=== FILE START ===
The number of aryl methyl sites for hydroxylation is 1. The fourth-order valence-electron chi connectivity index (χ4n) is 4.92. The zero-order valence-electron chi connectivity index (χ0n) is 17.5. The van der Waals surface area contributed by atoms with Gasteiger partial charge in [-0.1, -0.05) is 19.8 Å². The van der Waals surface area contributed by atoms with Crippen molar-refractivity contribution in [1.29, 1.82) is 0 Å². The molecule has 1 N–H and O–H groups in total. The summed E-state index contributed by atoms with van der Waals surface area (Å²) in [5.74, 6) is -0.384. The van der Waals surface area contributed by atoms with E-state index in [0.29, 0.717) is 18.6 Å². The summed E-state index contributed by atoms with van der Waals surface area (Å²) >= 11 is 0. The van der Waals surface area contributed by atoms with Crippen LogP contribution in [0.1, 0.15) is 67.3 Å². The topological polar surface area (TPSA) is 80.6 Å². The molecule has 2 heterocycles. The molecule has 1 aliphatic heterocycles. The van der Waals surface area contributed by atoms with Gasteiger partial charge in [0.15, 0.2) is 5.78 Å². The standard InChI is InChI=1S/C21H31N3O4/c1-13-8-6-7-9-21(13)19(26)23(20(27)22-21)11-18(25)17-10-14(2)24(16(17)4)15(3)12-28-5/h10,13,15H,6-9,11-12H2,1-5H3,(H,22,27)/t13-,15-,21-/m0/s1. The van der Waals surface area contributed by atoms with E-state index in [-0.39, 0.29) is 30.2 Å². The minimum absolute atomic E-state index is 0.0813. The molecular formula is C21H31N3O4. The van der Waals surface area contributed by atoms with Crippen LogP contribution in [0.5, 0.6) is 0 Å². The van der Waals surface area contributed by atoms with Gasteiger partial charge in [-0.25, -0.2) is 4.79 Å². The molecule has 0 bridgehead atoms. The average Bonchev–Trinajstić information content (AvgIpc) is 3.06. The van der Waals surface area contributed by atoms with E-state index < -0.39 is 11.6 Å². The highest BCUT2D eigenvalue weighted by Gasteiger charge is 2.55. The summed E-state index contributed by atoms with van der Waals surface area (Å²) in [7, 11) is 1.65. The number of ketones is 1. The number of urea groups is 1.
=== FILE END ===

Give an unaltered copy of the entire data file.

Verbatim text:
The number of aryl methyl sites for hydroxylation is 1. The fourth-order valence-electron chi connectivity index (χ4n) is 4.92. The zero-order valence-electron chi connectivity index (χ0n) is 17.5. The van der Waals surface area contributed by atoms with Gasteiger partial charge in [-0.1, -0.05) is 19.8 Å². The van der Waals surface area contributed by atoms with Crippen molar-refractivity contribution in [1.29, 1.82) is 0 Å². The molecule has 1 N–H and O–H groups in total. The summed E-state index contributed by atoms with van der Waals surface area (Å²) in [5.74, 6) is -0.384. The van der Waals surface area contributed by atoms with E-state index in [0.29, 0.717) is 18.6 Å². The summed E-state index contributed by atoms with van der Waals surface area (Å²) >= 11 is 0. The van der Waals surface area contributed by atoms with Crippen LogP contribution in [0.1, 0.15) is 67.3 Å². The topological polar surface area (TPSA) is 80.6 Å². The molecule has 2 heterocycles. The molecule has 1 aliphatic heterocycles. The van der Waals surface area contributed by atoms with Gasteiger partial charge in [0.15, 0.2) is 5.78 Å². The standard InChI is InChI=1S/C21H31N3O4/c1-13-8-6-7-9-21(13)19(26)23(20(27)22-21)11-18(25)17-10-14(2)24(16(17)4)15(3)12-28-5/h10,13,15H,6-9,11-12H2,1-5H3,(H,22,27)/t13-,15-,21-/m0/s1. The van der Waals surface area contributed by atoms with E-state index in [-0.39, 0.29) is 30.2 Å². The minimum absolute atomic E-state index is 0.0813. The molecular formula is C21H31N3O4. The van der Waals surface area contributed by atoms with Crippen LogP contribution in [0.5, 0.6) is 0 Å². The van der Waals surface area contributed by atoms with Gasteiger partial charge in [-0.25, -0.2) is 4.79 Å². The molecule has 0 bridgehead atoms. The average Bonchev–Trinajstić information content (AvgIpc) is 3.06. The van der Waals surface area contributed by atoms with E-state index < -0.39 is 11.6 Å². The highest BCUT2D eigenvalue weighted by Gasteiger charge is 2.55. The summed E-state index contributed by atoms with van der Waals surface area (Å²) in [7, 11) is 1.65. The number of ketones is 1. The number of urea groups is 1.